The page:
A physical stop which prevents older mechanical brakes from over traveling and improves repeatability.
The moment the punch touches and begins to apply tonnage to the workpiece.
At this point, the back gauge may retract to allow the workpiece to form upwards freely.
Pit / No Pit Machine
Whether the machine requires a hole in the floor, and a subsequent base, to stabilize and secure the lower beam is referred to as a “Pit Machine”. Pit machines are typically much larger than “No Pit” machines.
The upper and lower rams are the driving or resisting components of the press brake. They are typically machined from large, strong steel plates and can be complemented by internal hydraulic cylinders to resist deflection.
The accuracy with which the press brake is able to return to a specific position.
The maximum open size of the Brake Press, i.e. the distance between the top of the lower beam and the bottom of the upper beam when the brake is fully open and there is no tooling installed.
Swing Up Fingers
Special adaptation to the back gauge which allows the workpiece to move upwards without damaging the back gauge. These fingers are able to move freely with the part and out of the way.
Two or more press brakes controlled by the same controller which are used to bend extremely large parts.
The depth of the press brake before the vertical supports limit flange length. Most press brakes are only constrained by the throat of a brake around the drive cylinders.
Top Dead Center
The compliment to bottom dead center, this is the position of the press brake when it is opened to its maximum height.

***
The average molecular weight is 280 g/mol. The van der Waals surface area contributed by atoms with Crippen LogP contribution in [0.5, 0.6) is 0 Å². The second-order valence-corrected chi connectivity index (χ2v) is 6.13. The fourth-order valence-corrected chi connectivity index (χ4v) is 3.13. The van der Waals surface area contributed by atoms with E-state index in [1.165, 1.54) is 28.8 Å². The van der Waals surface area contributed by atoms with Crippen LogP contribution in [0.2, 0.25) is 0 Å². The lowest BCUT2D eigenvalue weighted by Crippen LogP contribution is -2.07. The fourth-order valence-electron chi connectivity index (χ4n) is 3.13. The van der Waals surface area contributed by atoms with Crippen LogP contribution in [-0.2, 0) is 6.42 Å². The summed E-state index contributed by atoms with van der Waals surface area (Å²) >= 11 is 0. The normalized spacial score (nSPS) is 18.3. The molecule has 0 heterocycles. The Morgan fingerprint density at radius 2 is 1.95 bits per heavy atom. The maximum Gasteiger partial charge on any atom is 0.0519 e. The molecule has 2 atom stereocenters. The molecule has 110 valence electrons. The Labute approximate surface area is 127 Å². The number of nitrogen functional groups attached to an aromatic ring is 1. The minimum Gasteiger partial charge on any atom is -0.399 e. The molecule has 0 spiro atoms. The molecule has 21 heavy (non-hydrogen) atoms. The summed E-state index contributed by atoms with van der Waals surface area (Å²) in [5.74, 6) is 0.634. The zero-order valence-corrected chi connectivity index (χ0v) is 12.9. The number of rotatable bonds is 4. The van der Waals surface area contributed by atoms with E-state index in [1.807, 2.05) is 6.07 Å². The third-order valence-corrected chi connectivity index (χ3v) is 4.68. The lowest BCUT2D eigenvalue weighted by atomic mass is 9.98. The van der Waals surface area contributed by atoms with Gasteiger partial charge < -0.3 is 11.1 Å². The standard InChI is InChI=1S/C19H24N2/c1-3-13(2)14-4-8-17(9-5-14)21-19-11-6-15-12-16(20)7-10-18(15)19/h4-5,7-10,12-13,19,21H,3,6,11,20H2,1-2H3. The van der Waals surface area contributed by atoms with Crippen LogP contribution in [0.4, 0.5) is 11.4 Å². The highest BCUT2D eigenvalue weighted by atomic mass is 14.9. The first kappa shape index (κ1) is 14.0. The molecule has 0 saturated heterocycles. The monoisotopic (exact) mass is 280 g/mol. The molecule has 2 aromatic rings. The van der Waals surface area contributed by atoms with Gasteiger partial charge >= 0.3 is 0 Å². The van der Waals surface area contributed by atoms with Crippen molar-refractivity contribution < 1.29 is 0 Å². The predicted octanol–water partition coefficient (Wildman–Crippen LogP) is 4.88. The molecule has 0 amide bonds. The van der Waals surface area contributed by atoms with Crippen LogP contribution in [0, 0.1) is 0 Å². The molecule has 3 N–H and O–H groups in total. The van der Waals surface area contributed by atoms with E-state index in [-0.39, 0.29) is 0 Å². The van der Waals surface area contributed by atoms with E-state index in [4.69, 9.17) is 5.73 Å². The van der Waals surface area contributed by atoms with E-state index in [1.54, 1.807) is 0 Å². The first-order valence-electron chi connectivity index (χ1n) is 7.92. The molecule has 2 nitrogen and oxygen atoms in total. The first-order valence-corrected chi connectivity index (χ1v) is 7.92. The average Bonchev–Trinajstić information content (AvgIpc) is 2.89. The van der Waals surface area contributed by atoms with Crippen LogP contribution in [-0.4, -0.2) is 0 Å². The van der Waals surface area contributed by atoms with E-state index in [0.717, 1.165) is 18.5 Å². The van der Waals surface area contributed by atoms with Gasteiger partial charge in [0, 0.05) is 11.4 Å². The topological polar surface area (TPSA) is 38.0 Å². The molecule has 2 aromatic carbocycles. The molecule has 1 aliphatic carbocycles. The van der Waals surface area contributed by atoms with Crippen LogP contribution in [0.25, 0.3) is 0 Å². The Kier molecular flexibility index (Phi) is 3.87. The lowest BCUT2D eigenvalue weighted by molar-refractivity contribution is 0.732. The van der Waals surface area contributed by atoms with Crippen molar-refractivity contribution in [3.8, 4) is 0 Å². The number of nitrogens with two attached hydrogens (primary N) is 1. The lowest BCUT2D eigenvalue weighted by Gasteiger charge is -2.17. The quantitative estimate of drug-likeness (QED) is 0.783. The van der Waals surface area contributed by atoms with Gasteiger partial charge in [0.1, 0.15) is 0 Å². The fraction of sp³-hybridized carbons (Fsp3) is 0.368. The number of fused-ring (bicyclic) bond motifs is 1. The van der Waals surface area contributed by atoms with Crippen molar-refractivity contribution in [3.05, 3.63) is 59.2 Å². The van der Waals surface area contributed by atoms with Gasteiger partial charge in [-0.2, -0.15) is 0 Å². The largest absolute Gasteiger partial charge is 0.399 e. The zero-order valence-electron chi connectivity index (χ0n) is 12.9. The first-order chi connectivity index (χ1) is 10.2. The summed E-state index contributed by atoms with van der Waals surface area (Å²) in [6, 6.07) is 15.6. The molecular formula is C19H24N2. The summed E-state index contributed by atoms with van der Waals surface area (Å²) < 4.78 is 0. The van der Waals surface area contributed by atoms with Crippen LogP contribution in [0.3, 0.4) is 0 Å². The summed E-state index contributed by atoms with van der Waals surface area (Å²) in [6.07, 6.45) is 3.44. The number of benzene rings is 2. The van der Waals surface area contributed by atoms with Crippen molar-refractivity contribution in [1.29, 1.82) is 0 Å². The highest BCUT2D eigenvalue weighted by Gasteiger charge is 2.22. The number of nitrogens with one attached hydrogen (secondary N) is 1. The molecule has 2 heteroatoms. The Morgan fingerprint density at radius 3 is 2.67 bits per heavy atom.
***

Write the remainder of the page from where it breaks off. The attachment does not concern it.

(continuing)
The ability of the machine to regulate its tonnage up to its maximum tonnage is referred to as tonnage control. This is greater with modern hydraulic brakes which can control their tonnage very accurately.
Up Acting Brake
A press brake where the lower beam moves the die upward into the punch.
The upper portion of a press brake which holds the punch holder.
The front-to-back motion of the back gauge is called the X-Axis. It controls the flange length, with positive motion moving the back gauge towards the operator and resulting in a smaller flange.
- X1 Axis
The front to back motion of the left back gauge independent of the right back gauge.
- X2 Axis
The front to back motion of the right back gauge independent of the left back gauge.
The tilt of the back gauge creating an angled bend line in relation to the back of the workpiece.
The vertical motion of the back gauges.
- R1 Axis
The vertical motion of the Left back gauge independent of the Right back gauge.
- R2 Axis
The vertical motion of the Right back gauge independent of the Left back gauge.
The tilt of the back gauge creating a vertically shifting backstop used for oddly flanged workpieces.
The left to right motion of the back gauge is called the Y-axis. This is used when bending with multiple setups down the press brake, allowing the gauges to move with the operator as they move the workpiece from one setup to the next.
- Z1 Axis
The left to right motion of the left back gauge.
- Z2 Axis
The left to right motion of the right back gauge.
The vertical motion of the moving beam. This does not mean the motion of the back gauge.